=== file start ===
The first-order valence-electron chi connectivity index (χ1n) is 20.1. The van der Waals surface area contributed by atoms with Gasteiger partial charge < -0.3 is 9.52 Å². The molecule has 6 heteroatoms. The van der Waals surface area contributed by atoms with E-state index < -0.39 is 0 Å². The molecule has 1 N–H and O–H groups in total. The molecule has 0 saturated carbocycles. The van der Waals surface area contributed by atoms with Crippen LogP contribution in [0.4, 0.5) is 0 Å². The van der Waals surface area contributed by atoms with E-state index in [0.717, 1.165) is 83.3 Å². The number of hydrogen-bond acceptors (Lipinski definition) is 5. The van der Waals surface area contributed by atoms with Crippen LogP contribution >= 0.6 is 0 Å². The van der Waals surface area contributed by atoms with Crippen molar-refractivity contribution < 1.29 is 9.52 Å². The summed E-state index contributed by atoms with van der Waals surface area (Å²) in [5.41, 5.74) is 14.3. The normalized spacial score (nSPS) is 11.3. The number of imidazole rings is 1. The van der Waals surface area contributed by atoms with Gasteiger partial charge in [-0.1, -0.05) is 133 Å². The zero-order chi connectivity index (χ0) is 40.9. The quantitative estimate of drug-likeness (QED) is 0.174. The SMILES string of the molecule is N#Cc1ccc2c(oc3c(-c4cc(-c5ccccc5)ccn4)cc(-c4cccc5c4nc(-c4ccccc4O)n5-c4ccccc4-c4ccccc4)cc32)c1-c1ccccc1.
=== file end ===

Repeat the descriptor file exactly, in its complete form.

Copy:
The first-order valence-electron chi connectivity index (χ1n) is 20.1. The van der Waals surface area contributed by atoms with Gasteiger partial charge < -0.3 is 9.52 Å². The molecule has 6 heteroatoms. The van der Waals surface area contributed by atoms with E-state index < -0.39 is 0 Å². The molecule has 1 N–H and O–H groups in total. The molecule has 0 saturated carbocycles. The van der Waals surface area contributed by atoms with Crippen LogP contribution in [0.4, 0.5) is 0 Å². The van der Waals surface area contributed by atoms with E-state index in [0.717, 1.165) is 83.3 Å². The number of hydrogen-bond acceptors (Lipinski definition) is 5. The van der Waals surface area contributed by atoms with Crippen LogP contribution >= 0.6 is 0 Å². The van der Waals surface area contributed by atoms with Crippen molar-refractivity contribution < 1.29 is 9.52 Å². The summed E-state index contributed by atoms with van der Waals surface area (Å²) in [5.41, 5.74) is 14.3. The normalized spacial score (nSPS) is 11.3. The number of imidazole rings is 1. The van der Waals surface area contributed by atoms with Gasteiger partial charge in [-0.1, -0.05) is 133 Å². The zero-order chi connectivity index (χ0) is 40.9. The quantitative estimate of drug-likeness (QED) is 0.174. The SMILES string of the molecule is N#Cc1ccc2c(oc3c(-c4cc(-c5ccccc5)ccn4)cc(-c4cccc5c4nc(-c4ccccc4O)n5-c4ccccc4-c4ccccc4)cc32)c1-c1ccccc1.